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Predictors of adherence, contamination and dropout in home‐based walking by lung and oesophageal cancer patients from two randomised control trials: An exploratory study

Predictors of adherence, contamination and dropout in home‐based walking by lung and oesophageal... INTRODUCTIONExercise is recommended for patients with cancer by several leading health organisations (Campbell et al., 2019; Patel et al., 2019). However, certain types of cancer have symptoms that functionally limit exercise during and after cancer treatments. For example, patients with lung or oesophageal cancer may have shortness of breath or fatigue, affecting their exercise endurance (Avancini, Sartori, et al., 2020; Gannon et al., 2017). In addition, factors such as adherence, contamination and dropout can influence the outcomes of exercise intervention studies and may even distort research findings. A meta‐analysis of 34 randomised controlled trials (RCTs) indicated that most studies in this area lack information about exercise adherence and contamination bias (Buffart et al., 2017). Therefore, understanding adherence, contamination and dropout rates, and the factors that influence them, is important when conducting exercise intervention research.During the COVID‐19 pandemic, visiting periods, numbers of visitors and social‐distancing protocols in hospitals were highly regulated, as per World Health Organisation (WHO) guidelines (World Health Organization, 2020). In line with such policies, cancer patients accepted and preferred home‐based exercise intervention programmes during the COVID‐19 outbreak.Few studies in the field of exercise interventions have analysed the factors that influence exercise adherence, contamination bias and dropout rates among patients with lung or oesophageal http://www.deepdyve.com/assets/images/DeepDyve-Logo-lg.png European Journal of Cancer Care Wiley

Predictors of adherence, contamination and dropout in home‐based walking by lung and oesophageal cancer patients from two randomised control trials: An exploratory study

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Publisher
Wiley
Copyright
© 2022 John Wiley & Sons Ltd
ISSN
0961-5423
eISSN
1365-2354
DOI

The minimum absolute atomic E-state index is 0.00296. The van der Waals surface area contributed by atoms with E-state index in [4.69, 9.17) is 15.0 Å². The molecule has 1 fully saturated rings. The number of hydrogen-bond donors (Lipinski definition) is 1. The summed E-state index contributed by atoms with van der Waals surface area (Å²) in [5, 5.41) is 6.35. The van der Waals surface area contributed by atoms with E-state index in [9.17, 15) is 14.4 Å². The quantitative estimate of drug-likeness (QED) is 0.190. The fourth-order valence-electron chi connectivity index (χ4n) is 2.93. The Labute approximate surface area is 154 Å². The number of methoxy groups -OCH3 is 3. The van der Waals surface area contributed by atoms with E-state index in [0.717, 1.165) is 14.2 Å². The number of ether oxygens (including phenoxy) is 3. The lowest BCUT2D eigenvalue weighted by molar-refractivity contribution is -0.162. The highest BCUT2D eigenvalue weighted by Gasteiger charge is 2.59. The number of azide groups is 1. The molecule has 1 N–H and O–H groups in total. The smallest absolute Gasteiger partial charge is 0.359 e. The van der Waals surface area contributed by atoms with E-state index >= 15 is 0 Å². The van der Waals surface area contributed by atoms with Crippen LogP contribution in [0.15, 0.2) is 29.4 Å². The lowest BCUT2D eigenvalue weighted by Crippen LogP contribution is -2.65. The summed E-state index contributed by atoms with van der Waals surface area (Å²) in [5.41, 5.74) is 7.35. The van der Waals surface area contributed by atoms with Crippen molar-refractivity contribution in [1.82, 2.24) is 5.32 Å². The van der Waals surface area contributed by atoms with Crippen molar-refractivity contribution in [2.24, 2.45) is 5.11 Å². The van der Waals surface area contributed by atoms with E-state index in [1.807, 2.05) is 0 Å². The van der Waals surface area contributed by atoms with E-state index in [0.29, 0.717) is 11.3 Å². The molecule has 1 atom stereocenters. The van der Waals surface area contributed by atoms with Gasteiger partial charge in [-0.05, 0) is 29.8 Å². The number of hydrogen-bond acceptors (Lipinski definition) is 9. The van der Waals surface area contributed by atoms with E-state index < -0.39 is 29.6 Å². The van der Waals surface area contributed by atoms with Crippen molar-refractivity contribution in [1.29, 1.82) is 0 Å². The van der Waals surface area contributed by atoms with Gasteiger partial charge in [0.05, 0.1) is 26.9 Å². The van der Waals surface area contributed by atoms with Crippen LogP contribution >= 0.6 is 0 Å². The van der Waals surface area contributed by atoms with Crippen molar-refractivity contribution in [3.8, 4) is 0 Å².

10.1111/ecc.13635
Publisher site
See Article on Publisher Site

Abstract

INTRODUCTIONExercise is recommended for patients with cancer by several leading health organisations (Campbell et al., 2019; Patel et al., 2019). However, certain types of cancer have symptoms that functionally limit exercise during and after cancer treatments. For example, patients with lung or oesophageal cancer may have shortness of breath or fatigue, affecting their exercise endurance (Avancini, Sartori, et al., 2020; Gannon et al., 2017). In addition, factors such as adherence, contamination and dropout can influence the outcomes of exercise intervention studies and may even distort research findings. A meta‐analysis of 34 randomised controlled trials (RCTs) indicated that most studies in this area lack information about exercise adherence and contamination bias (Buffart et al., 2017). Therefore, understanding adherence, contamination and dropout rates, and the factors that influence them, is important when conducting exercise intervention research.During the COVID‐19 pandemic, visiting periods, numbers of visitors and social‐distancing protocols in hospitals were highly regulated, as per World Health Organisation (WHO) guidelines (World Health Organization, 2020). In line with such policies, cancer patients accepted and preferred home‐based exercise intervention programmes during the COVID‐19 outbreak.Few studies in the field of exercise interventions have analysed the factors that influence exercise adherence, contamination bias and dropout rates among patients with lung or oesophageal

Journal

European Journal of Cancer CareWiley

Published: Sep 1, 2022

Keywords: exercise; lung cancer; oesophageal cancer; patient dropout; physical activity; treatment adherence

References